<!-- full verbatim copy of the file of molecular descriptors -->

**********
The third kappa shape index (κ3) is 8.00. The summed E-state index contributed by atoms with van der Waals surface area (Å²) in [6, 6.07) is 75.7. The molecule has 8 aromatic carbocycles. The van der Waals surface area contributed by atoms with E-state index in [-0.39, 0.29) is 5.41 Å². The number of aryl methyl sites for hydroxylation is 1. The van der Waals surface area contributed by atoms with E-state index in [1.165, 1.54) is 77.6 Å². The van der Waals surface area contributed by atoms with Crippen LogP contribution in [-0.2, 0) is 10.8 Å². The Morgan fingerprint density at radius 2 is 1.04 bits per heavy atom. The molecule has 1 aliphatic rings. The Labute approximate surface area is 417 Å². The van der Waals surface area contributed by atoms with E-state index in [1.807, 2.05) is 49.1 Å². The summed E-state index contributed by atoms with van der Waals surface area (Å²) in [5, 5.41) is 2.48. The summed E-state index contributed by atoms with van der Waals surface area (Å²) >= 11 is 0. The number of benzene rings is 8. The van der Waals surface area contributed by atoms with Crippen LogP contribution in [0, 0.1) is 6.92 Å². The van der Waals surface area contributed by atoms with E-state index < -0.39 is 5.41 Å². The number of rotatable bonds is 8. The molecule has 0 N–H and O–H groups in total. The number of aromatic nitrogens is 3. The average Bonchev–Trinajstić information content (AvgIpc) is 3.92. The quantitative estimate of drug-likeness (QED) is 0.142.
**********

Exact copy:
The third kappa shape index (κ3) is 8.00. The summed E-state index contributed by atoms with van der Waals surface area (Å²) in [6, 6.07) is 75.7. The molecule has 8 aromatic carbocycles. The van der Waals surface area contributed by atoms with E-state index in [-0.39, 0.29) is 5.41 Å². The number of aryl methyl sites for hydroxylation is 1. The van der Waals surface area contributed by atoms with E-state index in [1.165, 1.54) is 77.6 Å². The van der Waals surface area contributed by atoms with Crippen LogP contribution in [-0.2, 0) is 10.8 Å². The Morgan fingerprint density at radius 2 is 1.04 bits per heavy atom. The molecule has 1 aliphatic rings. The Labute approximate surface area is 417 Å². The van der Waals surface area contributed by atoms with E-state index in [1.807, 2.05) is 49.1 Å². The summed E-state index contributed by atoms with van der Waals surface area (Å²) in [5, 5.41) is 2.48. The summed E-state index contributed by atoms with van der Waals surface area (Å²) >= 11 is 0. The number of benzene rings is 8. The van der Waals surface area contributed by atoms with Crippen LogP contribution in [0, 0.1) is 6.92 Å². The van der Waals surface area contributed by atoms with E-state index < -0.39 is 5.41 Å². The number of rotatable bonds is 8. The molecule has 0 N–H and O–H groups in total. The number of aromatic nitrogens is 3. The average Bonchev–Trinajstić information content (AvgIpc) is 3.92. The quantitative estimate of drug-likeness (QED) is 0.142.